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Melina Cavichini Cordeiro, Kunny Dans, Mahima Jhingan, Manuel Amador, Dirk-Uwe G Bartsch, Eric Nudleman, William R Freeman; Confusion Matrix Evaluation of the Clinical Utility of OCT Angiography in AMD-associated Choroidal Neovascularization. Invest. Ophthalmol. Vis. Sci. 2019;60(9):3004. doi: https://doi.org/.
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© ARVO (1962-2015); The Authors (2016-present)
To evaluate the ability of OCTA in identifying the presence or absence of CNV and its clinical utility in determining neovascular disease activity in eyes with age-related macular degeneration (AMD) using the confusion matrix (2x2 table).
Clinical parameters (symptoms and change in visual acuity) along with retinal imaging, including fluorescein angiography (FA) and optical coherence tomography (OCT) using the Heidelberg Spectralis were used as gold standard to determine disease activity. OCT angiography (OCTA) using the Optovue RTVue was performed on the same day. Images were graded by 2 masked retina specialists based on the presence or absence of CNV on OCTA, and clinical activity on gold standard tests based on the presence of leakage on FA and retinal fluid on OCT. A pro re nata (PRN) regimen of intravitreal anti-VEGF injections was given to patients with neovascular activity.
One hundred and forty-six eyes of 103 patients with AMD were retrospectively reviewed. Of these, 41 eyes had clinically active wet CNV, 21 eyes had inactive CNV lesions, and 84 had dry AMD with high risk drusen. OCTA was 85% accurate in determining the presence or absence of CNV in AMD. There was a 21.0% and 4.8% false positive and negative detection rate by OCTA, respectively. In a substudy, eyes with reactivated or well treated inactive CNV were studied to evaluate OCTA’s utility in demonstrating clinical activity. OCTA was 60% accurate in determining clinical activity and need for treatment. False positives and negatives were 30.0% and 10.0%, respectively.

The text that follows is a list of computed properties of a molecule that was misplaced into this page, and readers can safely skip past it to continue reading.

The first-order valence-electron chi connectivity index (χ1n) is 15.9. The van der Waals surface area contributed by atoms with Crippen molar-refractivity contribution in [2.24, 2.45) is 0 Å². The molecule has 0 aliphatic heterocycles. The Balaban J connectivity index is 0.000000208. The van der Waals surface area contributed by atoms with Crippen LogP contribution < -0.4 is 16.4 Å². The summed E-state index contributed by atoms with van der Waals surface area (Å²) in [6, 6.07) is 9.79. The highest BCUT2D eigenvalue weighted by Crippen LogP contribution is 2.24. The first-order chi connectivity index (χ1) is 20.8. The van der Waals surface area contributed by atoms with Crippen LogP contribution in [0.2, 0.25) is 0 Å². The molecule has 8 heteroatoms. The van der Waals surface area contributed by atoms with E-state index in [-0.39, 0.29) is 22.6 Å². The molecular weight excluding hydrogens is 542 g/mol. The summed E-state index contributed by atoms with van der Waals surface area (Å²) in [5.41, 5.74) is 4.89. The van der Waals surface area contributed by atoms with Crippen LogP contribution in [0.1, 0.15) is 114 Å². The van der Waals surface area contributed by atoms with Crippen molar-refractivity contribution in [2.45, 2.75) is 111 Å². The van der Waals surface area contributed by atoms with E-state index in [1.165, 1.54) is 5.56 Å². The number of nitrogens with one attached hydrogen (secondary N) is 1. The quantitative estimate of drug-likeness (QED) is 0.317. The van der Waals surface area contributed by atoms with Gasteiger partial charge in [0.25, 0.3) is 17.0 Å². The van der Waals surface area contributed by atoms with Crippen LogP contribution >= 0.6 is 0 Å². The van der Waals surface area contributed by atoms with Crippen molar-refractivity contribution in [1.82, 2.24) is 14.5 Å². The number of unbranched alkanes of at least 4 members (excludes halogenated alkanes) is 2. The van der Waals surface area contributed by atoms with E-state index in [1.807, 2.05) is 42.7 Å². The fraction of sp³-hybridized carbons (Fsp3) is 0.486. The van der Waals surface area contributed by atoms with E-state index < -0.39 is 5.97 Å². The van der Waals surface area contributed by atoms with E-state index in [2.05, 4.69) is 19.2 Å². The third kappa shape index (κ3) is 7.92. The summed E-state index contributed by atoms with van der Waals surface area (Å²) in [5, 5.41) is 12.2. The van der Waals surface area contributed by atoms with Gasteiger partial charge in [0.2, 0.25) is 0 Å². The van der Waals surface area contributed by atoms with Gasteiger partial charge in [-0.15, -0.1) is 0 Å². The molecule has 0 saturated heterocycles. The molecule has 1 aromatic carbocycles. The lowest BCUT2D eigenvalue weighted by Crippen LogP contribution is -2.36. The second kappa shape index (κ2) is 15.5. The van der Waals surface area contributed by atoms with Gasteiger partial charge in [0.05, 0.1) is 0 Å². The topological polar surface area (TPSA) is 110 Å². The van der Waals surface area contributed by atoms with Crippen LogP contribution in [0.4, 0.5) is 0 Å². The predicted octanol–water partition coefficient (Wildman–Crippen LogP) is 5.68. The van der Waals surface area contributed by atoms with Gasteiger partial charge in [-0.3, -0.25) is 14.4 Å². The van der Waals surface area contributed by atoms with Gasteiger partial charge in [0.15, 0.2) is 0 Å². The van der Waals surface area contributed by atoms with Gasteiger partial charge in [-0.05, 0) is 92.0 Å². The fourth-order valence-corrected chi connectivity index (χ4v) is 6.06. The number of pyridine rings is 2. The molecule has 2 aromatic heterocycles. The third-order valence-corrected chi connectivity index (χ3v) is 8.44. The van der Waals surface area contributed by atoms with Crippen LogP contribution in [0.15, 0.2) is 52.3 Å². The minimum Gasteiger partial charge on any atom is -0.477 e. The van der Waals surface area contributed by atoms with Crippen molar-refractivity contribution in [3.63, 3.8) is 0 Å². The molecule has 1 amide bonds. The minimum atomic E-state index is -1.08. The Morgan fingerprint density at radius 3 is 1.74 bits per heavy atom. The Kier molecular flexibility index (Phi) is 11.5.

Compared to gold standard, OCTA has a high sensitivity and negative predictive value in determining the presence or absence of CNV in AMD. However, in eyes with wet AMD receiving PRN anti-VEGF therapy, the low specificity rate in determining disease activity suggests that its accuracy in determining need for treatment based by OCTA alone is limited. Hence, caution must be exercised in interpreting results to avoid unnecessary treatment. Further studies need to be undertaken to determine if differences occur in OCTA imaging of active and inactive CNV in wet AMD.
This abstract was presented at the 2019 ARVO Annual Meeting, held in Vancouver, Canada, April 28 - May 2, 2019.
Table 1. Determination of presence or absence of CNV in eyes with active wet AMD and dry AMD.
Table 2. Determination of neovascular disease activity in eyes with wet AMD receiving PRN anti-VEGF therapy.
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